The Corner

Does the Road to Democracy Run through Islamist Parties?

This week, Reuel Marc Gerecht wrote an arresting op-ed in the Wall Street Journal, arguing that the Muslim world may not be able to get to democracy except through the rise of Islamist parties. The op-ed was arresting not just because of its argument, but also because of its source: Gerecht is a hawk and a realist. That’s why I, for one, would love to know what my friend Andy McCarthy, inveterate realist and a hawk’s hawk, might have to say in response.  

Gerecht argues that Islamist parties have already absorbed many ethics of democratic governance, including suffrage for women. The give-and-take factionalism of representative assemblies, he says, will give these Islamist parties an increasing stake in democratic institutions.  

It’s a challenging argument. One reason to doubt it is that authoritarian, anti-democratic governments have often come to power through the ballot box, and have almost as often established dictatorships with broad-based popular support. That indeed is how the Nasser regime became established in Egypt in the 1950s. Maybe I’m missing something, but I fail to see why the same thing couldn’t easily happen again now. In fact, I see a big reason why it could happen again, namely that much of the Muslim world retains a cultural vision of dependency on government, rather than the vision of self-reliance and self-government that a society must absorb for democracy to flourish. (Incidentally, that’s why so many conservatives worry about the prospects for our own democracy if Obama succeeds in his project of creating a government-centered middle-class entitlement state).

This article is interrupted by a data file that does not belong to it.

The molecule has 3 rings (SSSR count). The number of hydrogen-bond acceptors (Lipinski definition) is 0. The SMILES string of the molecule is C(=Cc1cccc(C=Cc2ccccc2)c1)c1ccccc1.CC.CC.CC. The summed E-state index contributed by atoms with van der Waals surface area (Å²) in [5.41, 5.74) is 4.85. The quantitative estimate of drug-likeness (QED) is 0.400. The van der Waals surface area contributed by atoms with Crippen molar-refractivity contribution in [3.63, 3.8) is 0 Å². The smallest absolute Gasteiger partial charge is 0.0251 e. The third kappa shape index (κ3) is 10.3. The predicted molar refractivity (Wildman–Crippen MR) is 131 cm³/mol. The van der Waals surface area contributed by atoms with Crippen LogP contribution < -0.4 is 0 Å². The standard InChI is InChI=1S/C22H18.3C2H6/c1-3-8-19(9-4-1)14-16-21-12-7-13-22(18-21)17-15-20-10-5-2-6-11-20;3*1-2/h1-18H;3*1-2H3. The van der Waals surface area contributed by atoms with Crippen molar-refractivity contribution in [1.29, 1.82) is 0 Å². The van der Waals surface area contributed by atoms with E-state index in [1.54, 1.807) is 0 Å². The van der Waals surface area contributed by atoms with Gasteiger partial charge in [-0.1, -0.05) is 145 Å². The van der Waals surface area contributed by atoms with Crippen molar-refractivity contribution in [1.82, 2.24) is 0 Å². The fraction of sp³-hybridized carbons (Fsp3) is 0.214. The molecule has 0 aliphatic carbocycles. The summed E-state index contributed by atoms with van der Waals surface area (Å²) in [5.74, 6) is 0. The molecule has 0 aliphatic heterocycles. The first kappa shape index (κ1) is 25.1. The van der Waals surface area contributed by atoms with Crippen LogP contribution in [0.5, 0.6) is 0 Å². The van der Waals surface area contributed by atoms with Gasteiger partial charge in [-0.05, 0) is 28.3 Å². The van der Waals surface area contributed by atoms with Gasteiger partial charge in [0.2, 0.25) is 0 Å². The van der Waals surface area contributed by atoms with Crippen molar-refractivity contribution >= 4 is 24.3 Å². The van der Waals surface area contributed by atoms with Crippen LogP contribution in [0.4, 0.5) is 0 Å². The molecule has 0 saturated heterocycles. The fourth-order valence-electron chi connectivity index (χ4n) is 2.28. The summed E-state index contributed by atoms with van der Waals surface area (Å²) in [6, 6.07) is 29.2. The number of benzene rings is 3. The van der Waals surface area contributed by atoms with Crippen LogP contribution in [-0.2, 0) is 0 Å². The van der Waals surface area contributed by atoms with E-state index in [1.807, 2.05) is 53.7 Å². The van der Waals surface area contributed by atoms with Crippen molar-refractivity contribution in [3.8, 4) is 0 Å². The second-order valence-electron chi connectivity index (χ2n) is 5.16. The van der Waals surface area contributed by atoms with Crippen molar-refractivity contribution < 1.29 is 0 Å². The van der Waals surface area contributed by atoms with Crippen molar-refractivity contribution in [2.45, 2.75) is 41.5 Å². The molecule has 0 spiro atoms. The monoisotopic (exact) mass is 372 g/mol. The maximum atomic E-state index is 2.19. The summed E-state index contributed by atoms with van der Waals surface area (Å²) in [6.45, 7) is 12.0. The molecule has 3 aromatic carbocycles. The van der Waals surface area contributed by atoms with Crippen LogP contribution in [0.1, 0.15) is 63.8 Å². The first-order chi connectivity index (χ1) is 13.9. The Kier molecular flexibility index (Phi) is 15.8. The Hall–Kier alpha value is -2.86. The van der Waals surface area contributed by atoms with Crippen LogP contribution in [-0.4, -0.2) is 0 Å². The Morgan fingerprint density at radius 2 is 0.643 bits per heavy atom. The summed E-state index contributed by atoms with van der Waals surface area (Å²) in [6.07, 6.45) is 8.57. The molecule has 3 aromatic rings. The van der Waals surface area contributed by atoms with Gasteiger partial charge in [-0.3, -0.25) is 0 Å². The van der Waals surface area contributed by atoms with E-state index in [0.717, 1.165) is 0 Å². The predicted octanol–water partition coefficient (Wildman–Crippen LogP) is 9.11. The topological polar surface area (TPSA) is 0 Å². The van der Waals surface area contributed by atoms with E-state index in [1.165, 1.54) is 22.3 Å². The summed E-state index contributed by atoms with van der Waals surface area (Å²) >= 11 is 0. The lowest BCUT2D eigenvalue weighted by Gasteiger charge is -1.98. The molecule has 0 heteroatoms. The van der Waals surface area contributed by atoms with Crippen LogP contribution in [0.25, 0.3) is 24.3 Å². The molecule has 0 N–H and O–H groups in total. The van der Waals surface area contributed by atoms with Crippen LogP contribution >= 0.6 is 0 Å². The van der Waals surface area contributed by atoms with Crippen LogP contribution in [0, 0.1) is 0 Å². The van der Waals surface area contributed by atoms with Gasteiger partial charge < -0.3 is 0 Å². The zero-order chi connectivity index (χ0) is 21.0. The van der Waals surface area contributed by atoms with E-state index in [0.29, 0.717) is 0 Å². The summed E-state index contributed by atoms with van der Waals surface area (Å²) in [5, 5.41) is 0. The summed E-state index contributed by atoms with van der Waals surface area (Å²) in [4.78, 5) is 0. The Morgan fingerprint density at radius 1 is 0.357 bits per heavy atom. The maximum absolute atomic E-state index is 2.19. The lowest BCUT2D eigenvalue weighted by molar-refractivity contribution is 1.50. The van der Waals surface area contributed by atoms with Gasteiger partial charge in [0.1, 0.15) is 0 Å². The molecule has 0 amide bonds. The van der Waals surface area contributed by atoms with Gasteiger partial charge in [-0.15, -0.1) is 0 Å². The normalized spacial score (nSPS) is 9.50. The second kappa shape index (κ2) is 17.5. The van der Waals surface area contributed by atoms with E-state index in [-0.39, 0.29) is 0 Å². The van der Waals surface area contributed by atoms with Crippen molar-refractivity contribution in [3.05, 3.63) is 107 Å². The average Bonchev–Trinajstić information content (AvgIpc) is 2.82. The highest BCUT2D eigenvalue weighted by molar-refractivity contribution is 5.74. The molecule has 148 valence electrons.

As the brilliant former assistant secretary of defense Mary Beth Long pointed out in a speech to the Herzliya conference last year, “Democracy is about values, and about institutions, and about the rule of law.” The tyranny of the majority doesn’t count, even if it comes about by the ballot box. Hence, argued Ms. Long, “The democratic stirrings in Egypt and elsewhere may bring about profoundly undemocratic results.”  

Mario Loyola — Contributing editor Mario Loyola is senior fellow and Director of the Center for Competitive Federalism at the Wisconsin Institute for Law and Liberty. He began his career in corporate ...

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